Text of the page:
Taking the qualitative data from nearly 50 interviews, we looked for trends and patterns, isolated specific needs and visualized the trajectories of different donor life cycles. Mapping out the existing landscape of resources, we identified gaps in the donor-education market and compared them with those that emerged from the ethnographic interviews.
Refining the target user and desired behavior change
We refined the initial target market, focusing on donors with an expressed appetite for more strategic behavior and included donors earlier in their careers or giving journeys. We also worked to clarify “strategic behavior”, and began by using the baseline of effective donor principles and practices as outlined previously by the Donor Education Network (DEN).
Creation of donor archetypes
Most existing categorization of donors has been based on asset base, amount of philanthropic contributions, gender, age and career – classifications that told us little about their motivations or how they made individual donors make their decision. Based on the narratives we collected, we began developing a series of donor archetypes. These connected characteristics such as their views on legacy, their preferred methods of learning, whom they looked to for guidance, their fears and views on risk. Below is an initial overview of those archetypes, which the Effective Philanthropy Lab will continue to revise and refine.
Donors who may be generous but are largely reactive in their giving. They have not articulated or selected a problem they are trying to solve with their philanthropic work. However, at this moment they are content with their practice of giving.ave not articulated or selected a problem they are trying to solve with their philanthropic work. However, at this moment they are content with their practice of giving.
Personal Strategy Wrestler
Philanthropists who lack a strong network of philanthropic peers or advisors but are hungry for a way to workshop and get feedback on their personal strategy.
Curious, voracious consumers of knowledge who are early on in their philanthropic careers. They are trying to source the landscape to understand what resources they may invest more time or money in for their education further down the road.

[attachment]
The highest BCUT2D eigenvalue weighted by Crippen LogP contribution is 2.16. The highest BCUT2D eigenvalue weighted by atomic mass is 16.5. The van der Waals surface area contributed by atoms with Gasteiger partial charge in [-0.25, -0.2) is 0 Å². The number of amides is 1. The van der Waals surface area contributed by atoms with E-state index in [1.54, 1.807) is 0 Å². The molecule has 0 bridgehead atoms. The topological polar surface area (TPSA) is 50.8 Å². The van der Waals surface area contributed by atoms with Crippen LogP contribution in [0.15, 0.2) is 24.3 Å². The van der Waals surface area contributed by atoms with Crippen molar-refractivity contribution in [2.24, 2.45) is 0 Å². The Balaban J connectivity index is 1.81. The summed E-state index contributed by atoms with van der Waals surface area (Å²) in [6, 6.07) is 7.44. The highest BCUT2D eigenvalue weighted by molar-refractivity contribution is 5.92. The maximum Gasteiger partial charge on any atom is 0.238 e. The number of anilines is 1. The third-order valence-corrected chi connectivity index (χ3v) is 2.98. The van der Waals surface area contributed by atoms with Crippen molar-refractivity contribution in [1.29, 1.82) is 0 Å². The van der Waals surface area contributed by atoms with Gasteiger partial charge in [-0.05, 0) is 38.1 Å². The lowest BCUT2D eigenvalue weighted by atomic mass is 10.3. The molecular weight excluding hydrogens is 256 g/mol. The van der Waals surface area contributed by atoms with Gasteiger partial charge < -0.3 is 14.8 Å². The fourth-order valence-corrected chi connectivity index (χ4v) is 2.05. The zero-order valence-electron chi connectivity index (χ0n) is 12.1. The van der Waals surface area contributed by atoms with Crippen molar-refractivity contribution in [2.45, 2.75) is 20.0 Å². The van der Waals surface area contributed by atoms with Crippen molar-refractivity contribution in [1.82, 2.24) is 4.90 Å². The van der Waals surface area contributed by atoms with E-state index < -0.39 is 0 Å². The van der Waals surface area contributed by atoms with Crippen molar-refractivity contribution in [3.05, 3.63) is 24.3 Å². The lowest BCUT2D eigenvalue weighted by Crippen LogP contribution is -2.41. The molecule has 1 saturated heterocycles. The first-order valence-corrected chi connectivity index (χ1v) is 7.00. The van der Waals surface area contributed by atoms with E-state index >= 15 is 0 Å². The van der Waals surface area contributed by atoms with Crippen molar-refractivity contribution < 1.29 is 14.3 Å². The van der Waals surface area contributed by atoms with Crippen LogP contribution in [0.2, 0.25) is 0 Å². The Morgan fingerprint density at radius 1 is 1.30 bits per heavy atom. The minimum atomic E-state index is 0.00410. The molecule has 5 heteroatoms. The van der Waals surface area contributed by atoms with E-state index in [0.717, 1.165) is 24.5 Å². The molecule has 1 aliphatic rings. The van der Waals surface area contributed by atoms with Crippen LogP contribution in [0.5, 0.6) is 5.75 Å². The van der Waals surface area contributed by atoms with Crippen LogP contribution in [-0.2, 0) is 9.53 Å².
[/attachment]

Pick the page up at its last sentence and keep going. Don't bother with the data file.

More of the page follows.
Huddler Donors who have identified an issue area of importance to them, are actively thinking about strategies for that area, and are hungry for insights on their issue. They want to collaborate intellectually with others working on the same problems.
Do It Yourself-er
Tenacious donors early in their philanthropic careers who view philanthropy like an engineering problem. DIYers are looking for applicable tools to assist them in developing their own decision-making structures. They are approaching philanthropy from a “build-to-learn” perspective and want to be able to apply some rigor to their work.
Data savvy, risk-experienced donors with careers as financial professionals, who want to make calculated bets on organizations that are striving for impact..Many are looking for “signalers” to follow.
Our interviews also included a number of millennials, for whom we begun to create some preliminary archetypes. These include some younger HNW donors who have the capacity to make significant philanthropic contributions today, and also some who are likely to have significant resources in the near future. We believe that a strategic investment in their learning process now may lead to a more outcome-oriented life-long philanthropic approach. Our preliminary archetypes for millennials include:
- The lonely family philanthropist – A relatively young person who has been charged with administering the family’s philanthropy earlier than expected, and may not feel they have full agency because of the need to fulfill the original donor’s intent.
- Slow-burn employee – Employee at a successful tech company who is accumulating significant resources; does not self-define as a philanthropist but desires to be charitable.
- Nickels to Millionaire – First generation entrepreneur who will gain significant wealth overnight by selling her company. Has not previously thought about philanthropy but urgently wants to decide on a tax-beneficial philanthropic structure.
- Culturally obligated entrepreneur – Expat engineer (for example from countries like India or China) turned entrepreneur with strong cultural and familial obligations back home, who wants to give but is more risk-averse.
- Financial bet maker – VC/finance millennial who is now financially and professionally secure. She thinks in terms of portfolios, and is comfortable making bets, but doesn’t know where to make the right bet in the social sector and doesn’t have time to do research.